Their band comprises two young beatboxers, Raj Verma and Avinash Tewari. Warsha Easwar and Clyde Fernandes take charge of the vocals, the stings section and other instruments. And they keep switching roles.

"Instead of being a vocal band, we have an instrumental approach. We try and bring out the soul of instruments without actually using them," says Easwar.

Nair says, "Beatboxing is like learning a language. It's about developing a sense of internal rhythm and time, and it comes from breeding your fascination for different sounds and years of practice".

Avinash Tewari, the 25-year-old member of Voctronia, has been learning beatboxing for the past 10 years.

"I saw someone doing it on TV during my summer vacation. I started with tutorials on a website called humanbeatbox.com and found more stuff on YouTube."

Tewari, who has little time to spare these days, says that beatboxing has to be self-taught. He is now gaining more steam and moving towards producing original music.

The Magnets beatboxing

The Magnets, a London-based band a six-man group of best friends whose performance coalesce beatboxing, original and popular music, singing, and a pinch of humour, are among the international beatboxers exploring India.
Photograph: @themagnets/Facebook.

 

Beatboxing has strengthened its roots in India and young artistes from Delhi, Mumbai, Bengaluru and other cities are expanding the community. But the acceptance of the art form for large-scale performances hasn't matched the success of other forms of music.

The performers have moved beyond a full-length performance of beatboxing and are nuancing the shows with characteristic elements that define them.

While Vincent is finding his niche as a beatboxer who is also an emcee, and is signing corporate events, Voctronica as an A cappella group is pitching versatile music and original scores to expand its base. It is looking at brand integrations and a stronger online portfolio for sustained business.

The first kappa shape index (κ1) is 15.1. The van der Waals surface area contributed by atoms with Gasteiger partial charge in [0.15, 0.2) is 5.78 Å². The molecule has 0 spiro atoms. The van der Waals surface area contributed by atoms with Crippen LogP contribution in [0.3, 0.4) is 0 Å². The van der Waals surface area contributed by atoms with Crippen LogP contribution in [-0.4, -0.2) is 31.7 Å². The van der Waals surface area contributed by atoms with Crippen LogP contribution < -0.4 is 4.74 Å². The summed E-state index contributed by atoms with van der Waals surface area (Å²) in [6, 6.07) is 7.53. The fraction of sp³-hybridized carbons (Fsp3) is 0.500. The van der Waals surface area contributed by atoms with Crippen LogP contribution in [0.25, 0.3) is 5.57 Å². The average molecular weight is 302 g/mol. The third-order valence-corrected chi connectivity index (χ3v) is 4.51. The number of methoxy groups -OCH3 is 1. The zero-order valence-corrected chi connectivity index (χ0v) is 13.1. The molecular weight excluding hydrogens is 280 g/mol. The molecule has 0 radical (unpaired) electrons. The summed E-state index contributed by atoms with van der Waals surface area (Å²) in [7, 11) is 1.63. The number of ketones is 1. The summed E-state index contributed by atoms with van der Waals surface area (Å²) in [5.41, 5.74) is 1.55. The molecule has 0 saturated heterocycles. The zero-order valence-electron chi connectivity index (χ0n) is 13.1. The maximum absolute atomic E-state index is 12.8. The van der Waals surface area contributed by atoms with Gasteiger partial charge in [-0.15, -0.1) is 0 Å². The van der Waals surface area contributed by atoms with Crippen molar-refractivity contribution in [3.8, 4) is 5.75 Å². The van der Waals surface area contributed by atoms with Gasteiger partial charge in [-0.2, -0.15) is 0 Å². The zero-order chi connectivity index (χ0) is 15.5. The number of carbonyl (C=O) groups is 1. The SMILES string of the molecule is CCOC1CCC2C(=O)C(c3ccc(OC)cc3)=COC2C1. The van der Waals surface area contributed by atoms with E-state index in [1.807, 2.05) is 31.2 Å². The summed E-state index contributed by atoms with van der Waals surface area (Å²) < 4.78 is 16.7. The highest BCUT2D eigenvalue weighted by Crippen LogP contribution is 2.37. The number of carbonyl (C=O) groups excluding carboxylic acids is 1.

While the homegrown artistes are yet to hit the mainstream, global performers are exploring the Indian market for its traditionally diverse, culturally harnessed and ever-evolving sensibilities in arts and music.

Dropping in on their first India tour produced by AGP World, a London-based band, are The Magnets, a six-man group of best friends whose performance coalesce beatboxing, original and popular music, singing, and a pinch of humour.

The group includes a bass singer, a tenor, a baritone and beatboxers. Their prized performances have been at the Buckingham Palace for the Queen's diamond jubilee, the O2 Shepherd's Bush Empire (a music venue run by the Academy Music Group) and the Roundhouse in London.

The group sticks to defined roles and the list of instruments that it can imitate includes drums, trumpet, saxophone, distorted guitar, bass guitar, piano and double bass. "We also try out the tabla and sitar," says Nic Doodson, the director and the oldest member of the band. They will team up with singer Natalie Di Luccio and integrate Bollywood when they perform in New Delhi on September 16.

Sparing some food for thought for beginner vocal groups, The Magnets says patience and practice to listen and blend voices within a group is the task to master.

Beatboxing is unique by the virtue of its creation. It's not something that you learn at a music school or just by imitating successful artistes.

When you dig deeper, you find that the learning was always at the surface. It starts with all the funny sounds you made while grooving to music. It's all about syncing them together and letting the beat drop bombs.

Veer Arjun Singh